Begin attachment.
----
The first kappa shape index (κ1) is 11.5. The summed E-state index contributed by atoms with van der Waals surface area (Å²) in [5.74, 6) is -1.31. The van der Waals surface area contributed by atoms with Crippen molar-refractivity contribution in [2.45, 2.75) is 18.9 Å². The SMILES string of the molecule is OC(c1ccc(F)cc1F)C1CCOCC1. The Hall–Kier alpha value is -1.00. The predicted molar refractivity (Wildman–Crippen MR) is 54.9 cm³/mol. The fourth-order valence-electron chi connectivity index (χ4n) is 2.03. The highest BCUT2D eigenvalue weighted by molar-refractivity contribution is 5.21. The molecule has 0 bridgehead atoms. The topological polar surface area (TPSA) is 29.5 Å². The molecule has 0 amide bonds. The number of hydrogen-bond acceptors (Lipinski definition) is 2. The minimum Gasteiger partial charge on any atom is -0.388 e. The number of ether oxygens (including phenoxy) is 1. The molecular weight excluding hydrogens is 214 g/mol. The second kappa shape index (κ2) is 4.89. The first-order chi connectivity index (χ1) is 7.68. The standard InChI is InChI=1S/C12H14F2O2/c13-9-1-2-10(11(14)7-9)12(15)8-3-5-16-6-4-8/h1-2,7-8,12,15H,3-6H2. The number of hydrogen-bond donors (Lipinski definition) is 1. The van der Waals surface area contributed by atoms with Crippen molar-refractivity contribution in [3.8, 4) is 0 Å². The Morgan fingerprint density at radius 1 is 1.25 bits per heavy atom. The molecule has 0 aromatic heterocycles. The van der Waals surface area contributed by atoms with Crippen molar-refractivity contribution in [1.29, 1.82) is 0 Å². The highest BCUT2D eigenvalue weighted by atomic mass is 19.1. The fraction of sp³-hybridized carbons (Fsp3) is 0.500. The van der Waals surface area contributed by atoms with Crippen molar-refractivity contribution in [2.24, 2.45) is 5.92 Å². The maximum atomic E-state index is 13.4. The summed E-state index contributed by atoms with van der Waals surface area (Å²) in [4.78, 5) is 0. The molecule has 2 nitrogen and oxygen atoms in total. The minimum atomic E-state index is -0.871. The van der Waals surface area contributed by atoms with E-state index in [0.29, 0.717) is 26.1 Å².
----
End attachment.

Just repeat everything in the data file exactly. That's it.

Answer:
The first kappa shape index (κ1) is 11.5. The summed E-state index contributed by atoms with van der Waals surface area (Å²) in [5.74, 6) is -1.31. The van der Waals surface area contributed by atoms with Crippen molar-refractivity contribution in [2.45, 2.75) is 18.9 Å². The SMILES string of the molecule is OC(c1ccc(F)cc1F)C1CCOCC1. The Hall–Kier alpha value is -1.00. The predicted molar refractivity (Wildman–Crippen MR) is 54.9 cm³/mol. The fourth-order valence-electron chi connectivity index (χ4n) is 2.03. The highest BCUT2D eigenvalue weighted by molar-refractivity contribution is 5.21. The molecule has 0 bridgehead atoms. The topological polar surface area (TPSA) is 29.5 Å². The molecule has 0 amide bonds. The number of hydrogen-bond acceptors (Lipinski definition) is 2. The minimum Gasteiger partial charge on any atom is -0.388 e. The number of ether oxygens (including phenoxy) is 1. The molecular weight excluding hydrogens is 214 g/mol. The second kappa shape index (κ2) is 4.89. The first-order chi connectivity index (χ1) is 7.68. The standard InChI is InChI=1S/C12H14F2O2/c13-9-1-2-10(11(14)7-9)12(15)8-3-5-16-6-4-8/h1-2,7-8,12,15H,3-6H2. The number of hydrogen-bond donors (Lipinski definition) is 1. The van der Waals surface area contributed by atoms with Crippen molar-refractivity contribution in [3.8, 4) is 0 Å². The Morgan fingerprint density at radius 1 is 1.25 bits per heavy atom. The molecule has 0 aromatic heterocycles. The van der Waals surface area contributed by atoms with Crippen molar-refractivity contribution in [1.29, 1.82) is 0 Å². The highest BCUT2D eigenvalue weighted by atomic mass is 19.1. The fraction of sp³-hybridized carbons (Fsp3) is 0.500. The van der Waals surface area contributed by atoms with Crippen molar-refractivity contribution in [2.24, 2.45) is 5.92 Å². The maximum atomic E-state index is 13.4. The summed E-state index contributed by atoms with van der Waals surface area (Å²) in [4.78, 5) is 0. The molecule has 2 nitrogen and oxygen atoms in total. The minimum atomic E-state index is -0.871. The van der Waals surface area contributed by atoms with E-state index in [0.29, 0.717) is 26.1 Å².